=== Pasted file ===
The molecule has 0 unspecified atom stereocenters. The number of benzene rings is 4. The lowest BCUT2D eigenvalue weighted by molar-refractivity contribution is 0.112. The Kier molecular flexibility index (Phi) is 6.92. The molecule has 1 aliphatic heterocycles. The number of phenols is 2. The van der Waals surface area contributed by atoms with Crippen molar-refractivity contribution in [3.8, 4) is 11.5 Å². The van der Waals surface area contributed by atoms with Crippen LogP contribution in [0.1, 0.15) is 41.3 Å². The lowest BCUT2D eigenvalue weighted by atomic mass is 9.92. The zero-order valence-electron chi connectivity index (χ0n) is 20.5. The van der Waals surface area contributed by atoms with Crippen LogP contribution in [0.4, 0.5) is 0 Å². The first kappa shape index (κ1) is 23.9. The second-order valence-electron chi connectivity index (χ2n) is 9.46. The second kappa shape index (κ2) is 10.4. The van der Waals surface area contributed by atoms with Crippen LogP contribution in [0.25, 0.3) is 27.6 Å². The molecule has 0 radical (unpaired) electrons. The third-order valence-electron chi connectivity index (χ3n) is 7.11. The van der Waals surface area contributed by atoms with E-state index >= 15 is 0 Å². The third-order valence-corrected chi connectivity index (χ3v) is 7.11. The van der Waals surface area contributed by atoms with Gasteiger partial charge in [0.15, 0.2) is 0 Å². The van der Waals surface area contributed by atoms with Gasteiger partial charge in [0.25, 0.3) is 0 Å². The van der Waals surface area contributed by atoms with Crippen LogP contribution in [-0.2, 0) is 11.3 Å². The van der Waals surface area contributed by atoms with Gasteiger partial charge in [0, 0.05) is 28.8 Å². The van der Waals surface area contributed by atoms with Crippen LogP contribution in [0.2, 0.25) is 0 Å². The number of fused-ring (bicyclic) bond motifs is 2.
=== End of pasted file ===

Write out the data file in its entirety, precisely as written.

The molecule has 0 unspecified atom stereocenters. The number of benzene rings is 4. The lowest BCUT2D eigenvalue weighted by molar-refractivity contribution is 0.112. The Kier molecular flexibility index (Phi) is 6.92. The molecule has 1 aliphatic heterocycles. The number of phenols is 2. The van der Waals surface area contributed by atoms with Crippen molar-refractivity contribution in [3.8, 4) is 11.5 Å². The van der Waals surface area contributed by atoms with Crippen LogP contribution in [0.1, 0.15) is 41.3 Å². The lowest BCUT2D eigenvalue weighted by atomic mass is 9.92. The zero-order valence-electron chi connectivity index (χ0n) is 20.5. The van der Waals surface area contributed by atoms with Crippen LogP contribution in [0.4, 0.5) is 0 Å². The first kappa shape index (κ1) is 23.9. The second-order valence-electron chi connectivity index (χ2n) is 9.46. The second kappa shape index (κ2) is 10.4. The van der Waals surface area contributed by atoms with Crippen LogP contribution in [0.25, 0.3) is 27.6 Å². The molecule has 0 radical (unpaired) electrons. The third-order valence-electron chi connectivity index (χ3n) is 7.11. The van der Waals surface area contributed by atoms with E-state index >= 15 is 0 Å². The third-order valence-corrected chi connectivity index (χ3v) is 7.11. The van der Waals surface area contributed by atoms with Gasteiger partial charge in [0.15, 0.2) is 0 Å². The van der Waals surface area contributed by atoms with Gasteiger partial charge in [0.25, 0.3) is 0 Å². The van der Waals surface area contributed by atoms with Crippen LogP contribution in [-0.2, 0) is 11.3 Å². The van der Waals surface area contributed by atoms with Gasteiger partial charge in [0, 0.05) is 28.8 Å². The van der Waals surface area contributed by atoms with Crippen LogP contribution in [0.2, 0.25) is 0 Å². The number of fused-ring (bicyclic) bond motifs is 2.